skip to Main Content
Take Control Of Your Internal Controls

Take Control of Your Internal Controls

Having weak or no internal controls leaves your organization open to thieves or dishonest employees who are looking for opportunities to make some extra money. The good news is there are simple controls you can put in place to deter and prevent fraud.

Consider all the areas in your business that provide opportunities for fraudulent behavior. From the backroom to the front desk, think through every touch an employee has with a financial transaction.

Look for odd or irregular patterns that might indicate fraud. Get in the habit of spot-checking accounts payable and payroll reports to look for anomalies. Instances such as one register having more refunds issued or coupons processed compared to the others, or an increase in voided transactions happening at certain times of the day can be a signal that will require additional investigation.

Review your authorization processes. Can employees manage voids on their own or are they required to have a manager approve voided receipts? Who is reviewing and tracking voids and refunds?

Get a handle on your inventory. Don’t let products or office supplies walk out the door. Know what items your staff can freely access and consume and put processes in place to track employee usage. We’re not suggesting you count every paper clip, but keeping tabs on higher dollar items such as laptops is certainly worthwhile. You may also want to compare annual office supply expenses to identify anything out of the ordinary.

Standardize your processes. Document your standards and processes and share them with your staff. When do you expect staff to reconcile cash? What is the procedure for closing the register for the night? Who does it? Do you have checks and balances built into your processes to help reduce fraud?
Implement surprise cash counts. Employees who commit fraud often do so when they’ve learned the routine of how your business operates. Just like dropping off bank deposits at random times can throw off a robbery, the same routine disruption works inside your business. Even if you don’t accept cash payments, you likely have some sort of petty cash for the office. You can disrupt a potential thief by taking an occasional count.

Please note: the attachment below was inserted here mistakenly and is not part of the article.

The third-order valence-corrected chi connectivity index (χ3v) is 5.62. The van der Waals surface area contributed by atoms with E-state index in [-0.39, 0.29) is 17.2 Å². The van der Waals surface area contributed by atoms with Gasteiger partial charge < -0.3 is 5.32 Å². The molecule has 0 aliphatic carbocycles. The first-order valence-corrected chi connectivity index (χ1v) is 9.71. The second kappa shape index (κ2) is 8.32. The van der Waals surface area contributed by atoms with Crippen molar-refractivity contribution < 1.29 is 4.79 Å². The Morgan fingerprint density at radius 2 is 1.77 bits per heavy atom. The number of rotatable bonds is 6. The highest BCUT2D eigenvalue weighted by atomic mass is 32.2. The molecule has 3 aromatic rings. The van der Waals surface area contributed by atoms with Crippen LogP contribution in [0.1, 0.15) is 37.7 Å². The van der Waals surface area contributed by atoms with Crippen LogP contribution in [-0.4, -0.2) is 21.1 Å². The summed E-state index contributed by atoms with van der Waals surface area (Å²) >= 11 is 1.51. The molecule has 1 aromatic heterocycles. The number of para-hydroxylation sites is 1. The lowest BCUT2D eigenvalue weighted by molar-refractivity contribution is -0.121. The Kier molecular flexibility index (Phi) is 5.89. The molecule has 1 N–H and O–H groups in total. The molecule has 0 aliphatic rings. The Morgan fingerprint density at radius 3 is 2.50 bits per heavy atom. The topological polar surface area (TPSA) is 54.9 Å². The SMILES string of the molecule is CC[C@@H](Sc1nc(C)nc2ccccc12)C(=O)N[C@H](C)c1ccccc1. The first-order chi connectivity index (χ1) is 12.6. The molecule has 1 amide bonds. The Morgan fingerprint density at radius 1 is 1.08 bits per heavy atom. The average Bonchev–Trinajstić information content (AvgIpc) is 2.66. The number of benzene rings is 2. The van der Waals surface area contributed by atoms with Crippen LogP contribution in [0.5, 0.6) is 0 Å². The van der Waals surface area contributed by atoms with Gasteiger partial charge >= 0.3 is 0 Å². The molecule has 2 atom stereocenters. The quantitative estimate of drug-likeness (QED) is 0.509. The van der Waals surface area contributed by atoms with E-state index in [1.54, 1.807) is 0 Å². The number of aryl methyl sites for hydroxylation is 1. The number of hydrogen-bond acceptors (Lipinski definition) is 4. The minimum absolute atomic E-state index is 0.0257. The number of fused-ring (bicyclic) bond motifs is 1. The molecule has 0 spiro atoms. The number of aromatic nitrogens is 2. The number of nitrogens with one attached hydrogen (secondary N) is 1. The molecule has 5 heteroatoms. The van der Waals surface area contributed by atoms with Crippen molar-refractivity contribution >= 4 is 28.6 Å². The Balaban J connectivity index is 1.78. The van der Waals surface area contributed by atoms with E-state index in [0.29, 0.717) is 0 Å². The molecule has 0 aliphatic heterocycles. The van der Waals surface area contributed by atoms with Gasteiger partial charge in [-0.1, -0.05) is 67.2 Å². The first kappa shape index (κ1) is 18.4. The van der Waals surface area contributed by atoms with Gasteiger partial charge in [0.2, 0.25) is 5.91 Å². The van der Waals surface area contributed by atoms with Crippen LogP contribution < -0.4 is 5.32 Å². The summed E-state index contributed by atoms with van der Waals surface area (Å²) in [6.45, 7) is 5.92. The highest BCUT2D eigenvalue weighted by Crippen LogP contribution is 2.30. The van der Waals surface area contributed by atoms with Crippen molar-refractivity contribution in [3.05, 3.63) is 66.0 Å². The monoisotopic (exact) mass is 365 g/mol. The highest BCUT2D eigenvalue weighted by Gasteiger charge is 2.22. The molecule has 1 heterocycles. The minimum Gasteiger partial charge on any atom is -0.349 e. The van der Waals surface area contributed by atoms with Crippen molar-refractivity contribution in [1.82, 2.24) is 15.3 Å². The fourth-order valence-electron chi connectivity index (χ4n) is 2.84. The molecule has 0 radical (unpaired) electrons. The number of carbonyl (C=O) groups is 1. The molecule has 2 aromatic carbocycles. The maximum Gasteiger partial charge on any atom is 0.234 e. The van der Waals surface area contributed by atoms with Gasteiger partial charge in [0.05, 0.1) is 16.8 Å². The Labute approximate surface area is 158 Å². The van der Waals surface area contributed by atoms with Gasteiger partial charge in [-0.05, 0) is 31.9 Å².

Perform daily deposit verification if your organization accepts cash payments. If an employee is taking cash out of the daily bank deposit, and no one is comparing the bank account to the deposits on a daily basis, thousands of dollars can disappear before it is caught at the end of the month. Comparing online bank activity to internal sales reports every day can catch a thief before a large amount of cash is lost.

Employees steal less if they know you’re watching. In a study conducted at Washington University in St. Louis, researchers measured the effect of theft and fraud before and after the installation of POS monitoring software at 392 restaurants in 39 states. The researchers discovered that after installing the monitoring software, revenue per restaurant increased an average of about 7 percent. Restaurants also experienced a 22 percent drop in theft. This behavior likely spans across industries – knowing that someone could be watching can change employee behavior.

Send the message that theft won’t be tolerated. From the moment you hire an employee, communicate your core values and set an expectation that you’re not going to put up with fraudulent activity. Another study conducted at Washington University showed that if new employees are exposed to stealing peers within the first five months of starting their job, they also are likely to become habitual thieves.

There are certainly other small changes and precautions you can take to decrease the chances of fraud happening in your organization. But these are simple steps you can take now to save yourself a headache in the future.

Back To Top